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Codex Colors


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What's important to me is that each army have it's own feel and unifying paint scheme. The Codex colors are a good source for this unifying material for some people, others can come up with this stuff on their own. I personally got into painting space marines when there was nothing more than suggestions for colors schemes in the original WH40k Compendium. There were about 10 or so of us playing in our group at the time, and we each agreed to paint our ten man squads in different schemes, so we quickly tore through the "official" schemes.

 

Since then, I've shied away from official schemes, since I can be more creative, however, I'll usually put some effort into a back ground for my units that ties in with either the official game back ground (IE, 40k for my space marine and IG armies or WFB) or my RPG campaign (my Warmaster army is painted as the army of the king's army of my campaigns major country, my Warlord crusader army is currently being painted to the color scheme of a religous order in the same game world).

 

For people with no inclination to paint (IE, a person could assemble an UltraMarines or Space Wolf armies strictly through ebay and convention flea market sales and still have it look decently unified) or who lack the will or ability to be creative with their schemes, the Codex's serve a good purpose. Oh, and lest I offend anyone - just because you lack the will to be creative and use your own scheme doesn't mean you're lazy or anything - if you really like the Space Wolf or Crusader colors, lacking the will to paint them otherwise simply recognizes the fact you'ld rather paint to the official scheme. Nothing wrong with that.

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[sarcasm=ON]

Unless you're gonna paint them the right colors (ie the Codex, official, real colors), then they're gonna be so wrong you shouldn't even bother.

[end sarcasm]

 

That was a response I saw years ago when I first looked at CMoN. Someone gave a 1 or a 2 to a well painted squad because they weren't the appropriate fluff-green for that faction. Never cared for that attitude. It's your army, paint them however you want.

 

Personally, I love seeing the over-reaction by Codex-purists when someone paints them intentionally different (the purple and pink Barbie Eldar springs to mind). For that matter, someone local sent a bunch of Flames of War players/fanatics off the deep end with a paint job on a German tank (a camo "Pink Panther", complete with cartoon Pink Panther looking out the top hatch). :devil:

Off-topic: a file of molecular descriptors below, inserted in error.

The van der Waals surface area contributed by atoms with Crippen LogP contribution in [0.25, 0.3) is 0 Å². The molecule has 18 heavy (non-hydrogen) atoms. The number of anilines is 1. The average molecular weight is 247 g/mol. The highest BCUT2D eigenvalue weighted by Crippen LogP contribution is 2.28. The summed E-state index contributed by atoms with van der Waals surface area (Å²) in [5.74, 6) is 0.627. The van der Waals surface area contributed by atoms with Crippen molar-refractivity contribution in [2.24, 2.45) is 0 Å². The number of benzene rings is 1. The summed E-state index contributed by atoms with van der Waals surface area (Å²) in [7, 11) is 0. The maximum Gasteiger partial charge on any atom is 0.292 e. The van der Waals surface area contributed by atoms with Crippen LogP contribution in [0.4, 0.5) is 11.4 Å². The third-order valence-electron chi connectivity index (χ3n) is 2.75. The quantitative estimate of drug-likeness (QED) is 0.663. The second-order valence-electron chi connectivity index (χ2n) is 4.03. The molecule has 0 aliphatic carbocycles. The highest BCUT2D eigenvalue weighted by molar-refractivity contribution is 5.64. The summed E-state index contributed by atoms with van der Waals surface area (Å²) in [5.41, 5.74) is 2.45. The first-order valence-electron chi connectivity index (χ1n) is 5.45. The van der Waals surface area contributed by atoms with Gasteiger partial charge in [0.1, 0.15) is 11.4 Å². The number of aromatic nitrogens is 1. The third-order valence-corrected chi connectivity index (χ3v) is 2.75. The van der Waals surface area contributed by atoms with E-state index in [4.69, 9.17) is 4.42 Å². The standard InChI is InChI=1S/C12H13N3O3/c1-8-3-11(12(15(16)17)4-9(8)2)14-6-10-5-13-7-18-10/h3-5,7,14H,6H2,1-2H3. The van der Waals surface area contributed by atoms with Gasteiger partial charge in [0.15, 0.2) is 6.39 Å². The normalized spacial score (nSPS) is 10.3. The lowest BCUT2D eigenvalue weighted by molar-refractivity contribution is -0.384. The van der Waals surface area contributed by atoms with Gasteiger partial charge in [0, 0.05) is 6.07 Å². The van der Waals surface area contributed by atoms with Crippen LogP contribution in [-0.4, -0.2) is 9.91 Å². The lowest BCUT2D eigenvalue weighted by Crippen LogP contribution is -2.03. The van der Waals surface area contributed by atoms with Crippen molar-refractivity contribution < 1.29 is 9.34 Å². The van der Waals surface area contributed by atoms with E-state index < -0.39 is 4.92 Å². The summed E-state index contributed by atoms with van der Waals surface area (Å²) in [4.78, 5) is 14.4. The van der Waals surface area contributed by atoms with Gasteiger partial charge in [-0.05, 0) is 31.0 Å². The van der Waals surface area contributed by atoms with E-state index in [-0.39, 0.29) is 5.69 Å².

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Personally, I love seeing the over-reaction by Codex-purists when someone paints them intentionally different (the purple and pink Barbie Eldar springs to mind). For that matter, someone local sent a bunch of Flames of War players/fanatics off the deep end with a paint job on a German tank (a camo "Pink Panther", complete with cartoon Pink Panther looking out the top hatch). :devil:

 

 

Reminds me of the time I converted some plastic car models for a 3D version of Car Wars... The guy whose house we were playing in was from a whole family of classic Corvette collectors - he calls his old man over to check out my 'vette that I put together (think it was a '67, maybe), and the guy starts getting tweaked cuz I painted it all pro-autoduel instead of stock yellow. It's a freakin plastic model. I thought he was gonna blow some brain cells when he pushed the button I put on the back that made the auto cannons pop out the side panels... If I ever hit the lottery, I'm gonna buy a really nice old Corvette and paint it period Russian camo in his honor.

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Geez, sounds like some of these guys would freak out at my friends expertly painted Hounds of Heck* Space Marine chapter - cause he used the whole Space Wolves codex, mini's and decals, but a really cool green camo with flames paint job.

 

I've seen some really nice painted codex stuff. The aforementioned friend did a really nice Codex version of the Space Wolves as well, but I admit I more thoroughly enjoyed the thought he put into his Hounds of Heck* chapter, with the whole color scheme, and even the background fluff he wrote for them as a spin off chapter of the Space Wolves. That stuff impresses me as much as the guy who can paint to the codex and get every detail "right."